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Pressure grew Tuesday on Gov. Jan Brewer to veto the proposed Religious Freedom Restoration Act, including from her top political adviser, Chuck Coughlin.

The legislation, SB 1062, would allow businesses to assert their "sincerely held religious beliefs" when refusing service to gay, lesbian and transgender people, among others.

Business leaders, Democratic and Republican politicians and civil rights advocates joined a growing chorus of Arizonans calling for a veto. The Center for Arizona Policy, which helped draft the legislation, continued calling on the governor to sign it.

The man who co-managed Brewer's 2010 election campaign told the Phoenix Business Journal that he advised the governor to reject the legislation.

“I’ve encouraged her to veto the bill,” Coughlin said. He is president of HighGround Public Affairs Consultants in Phoenix and serves as senior political adviser to Brewer.

Arizona U.S. Sens. John McCain and Jeff Flake asked Brewer to veto the bill along with all but one Republican gubernatorial candidate, Al Melvin.

All 17 Senate Republicans voted for the bill last week, while all 13 Democrats opposed it.

Monday three Republican senators - Steve Pierce, Bob Worsley and Adam Driggs - said they wanted to reverse their positions and urged Brewer to veto the bill.

Brewer said Tuesday she had yet to read the legislation and would do so as soon as she arrived back in Arizona late in the day. She was in Washington, D.C., for meetings with other governors.

“I’m pro-business and that is what is turning our economy around, so I appreciate their (business leaders) input as I appreciate the other side,” she told CNN. “I can assure you as always I would do the right thing for the state of Arizona.

Arizona’s biggest business advocacy groups have called for Brewer to veto the bill because it could hurt tourism and make it hard to recruit business and open the door to lawsuits against businesses.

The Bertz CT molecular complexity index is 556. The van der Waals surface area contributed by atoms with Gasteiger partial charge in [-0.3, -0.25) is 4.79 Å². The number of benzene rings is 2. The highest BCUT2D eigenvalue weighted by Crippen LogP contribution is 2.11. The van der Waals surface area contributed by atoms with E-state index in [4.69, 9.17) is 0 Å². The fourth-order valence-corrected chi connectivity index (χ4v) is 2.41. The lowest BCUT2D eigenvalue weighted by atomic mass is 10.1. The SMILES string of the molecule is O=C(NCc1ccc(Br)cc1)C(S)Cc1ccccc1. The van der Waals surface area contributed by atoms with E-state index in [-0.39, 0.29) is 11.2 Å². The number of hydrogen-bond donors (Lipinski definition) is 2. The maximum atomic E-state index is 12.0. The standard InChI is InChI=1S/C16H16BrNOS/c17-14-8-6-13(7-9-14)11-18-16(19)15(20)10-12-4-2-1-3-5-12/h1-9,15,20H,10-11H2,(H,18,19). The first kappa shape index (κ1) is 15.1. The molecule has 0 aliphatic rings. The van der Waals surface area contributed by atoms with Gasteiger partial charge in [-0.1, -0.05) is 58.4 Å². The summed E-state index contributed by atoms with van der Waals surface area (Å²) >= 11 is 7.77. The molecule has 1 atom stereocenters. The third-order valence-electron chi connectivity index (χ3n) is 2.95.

Former U.S. Rep. Jim Kolbe, who is gay, called SB 1062 an “unnecessary piece of legislation that threatens to give Arizona another black eye like we had once before on the immigration issue and we just don’t need one right now.”

He pointed out that American Airlines, Apple and Marriott urged a veto, “saying not only do we think this is wrong that is not needed and that it’s morally wrong but it’s going to harm Arizona and I think the governor will want to listen to those messages."

Center for Arizona Policy President Cathi Herrod, in a statement on her organization's website, urged the governor to “send a clear message to the country that in Arizona, everyone, regardless of their faith, will be protected,” by signing the bill.

“The attacks on SB 1062 show politics at its absolute worse. They represent precisely why so many people are sick of the modern political debate,” Herrod wrote. “It’s a shame we even need a bill like this in America, but growing hostility against freedom in our nation, and the increasing use of government to threaten and punish its own citizens, has made it necessary."

In Tucson, the gay and lesbian advocacy group Wingspan was organizing daily protests and “the protests will not stop until there is a veto,” said Carol Grimsby, Wingspan’s director.

“For the LGBTQ community, their fears, concerns and worries are the negative light that this type of legislation is casting on them,” Grimsby said. “It places LGBTQ community members in a place where they are not allowed to live with dignity.”